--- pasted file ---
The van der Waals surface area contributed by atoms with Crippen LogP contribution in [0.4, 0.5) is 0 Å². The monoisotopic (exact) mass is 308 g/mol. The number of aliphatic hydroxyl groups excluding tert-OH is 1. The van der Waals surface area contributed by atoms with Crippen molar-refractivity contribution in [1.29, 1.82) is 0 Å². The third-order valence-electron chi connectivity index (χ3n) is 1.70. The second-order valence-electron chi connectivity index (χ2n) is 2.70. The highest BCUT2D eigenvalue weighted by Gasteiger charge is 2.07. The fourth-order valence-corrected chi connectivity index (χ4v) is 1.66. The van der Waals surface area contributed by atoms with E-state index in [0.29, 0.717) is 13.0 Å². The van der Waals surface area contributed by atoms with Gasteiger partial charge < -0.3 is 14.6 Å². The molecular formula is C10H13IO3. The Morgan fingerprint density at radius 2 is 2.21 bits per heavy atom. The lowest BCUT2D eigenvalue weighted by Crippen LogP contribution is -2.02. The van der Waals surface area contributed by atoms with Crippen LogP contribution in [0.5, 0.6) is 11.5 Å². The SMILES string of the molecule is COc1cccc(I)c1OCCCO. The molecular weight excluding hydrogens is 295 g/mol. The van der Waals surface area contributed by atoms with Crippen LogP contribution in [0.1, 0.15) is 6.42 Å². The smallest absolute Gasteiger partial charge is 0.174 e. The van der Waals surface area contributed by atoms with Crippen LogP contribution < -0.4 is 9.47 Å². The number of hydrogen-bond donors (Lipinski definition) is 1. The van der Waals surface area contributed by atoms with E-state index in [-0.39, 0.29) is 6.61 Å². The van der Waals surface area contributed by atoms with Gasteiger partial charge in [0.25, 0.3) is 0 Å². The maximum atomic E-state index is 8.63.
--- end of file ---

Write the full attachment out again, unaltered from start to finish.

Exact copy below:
The van der Waals surface area contributed by atoms with Crippen LogP contribution in [0.4, 0.5) is 0 Å². The monoisotopic (exact) mass is 308 g/mol. The number of aliphatic hydroxyl groups excluding tert-OH is 1. The van der Waals surface area contributed by atoms with Crippen molar-refractivity contribution in [1.29, 1.82) is 0 Å². The third-order valence-electron chi connectivity index (χ3n) is 1.70. The second-order valence-electron chi connectivity index (χ2n) is 2.70. The highest BCUT2D eigenvalue weighted by Gasteiger charge is 2.07. The fourth-order valence-corrected chi connectivity index (χ4v) is 1.66. The van der Waals surface area contributed by atoms with E-state index in [0.29, 0.717) is 13.0 Å². The van der Waals surface area contributed by atoms with Gasteiger partial charge < -0.3 is 14.6 Å². The molecular formula is C10H13IO3. The Morgan fingerprint density at radius 2 is 2.21 bits per heavy atom. The lowest BCUT2D eigenvalue weighted by Crippen LogP contribution is -2.02. The van der Waals surface area contributed by atoms with Crippen LogP contribution in [0.5, 0.6) is 11.5 Å². The SMILES string of the molecule is COc1cccc(I)c1OCCCO. The molecular weight excluding hydrogens is 295 g/mol. The van der Waals surface area contributed by atoms with Crippen LogP contribution in [0.1, 0.15) is 6.42 Å². The smallest absolute Gasteiger partial charge is 0.174 e. The van der Waals surface area contributed by atoms with Crippen LogP contribution < -0.4 is 9.47 Å². The number of hydrogen-bond donors (Lipinski definition) is 1. The van der Waals surface area contributed by atoms with E-state index in [-0.39, 0.29) is 6.61 Å². The van der Waals surface area contributed by atoms with Gasteiger partial charge in [0.25, 0.3) is 0 Å². The maximum atomic E-state index is 8.63.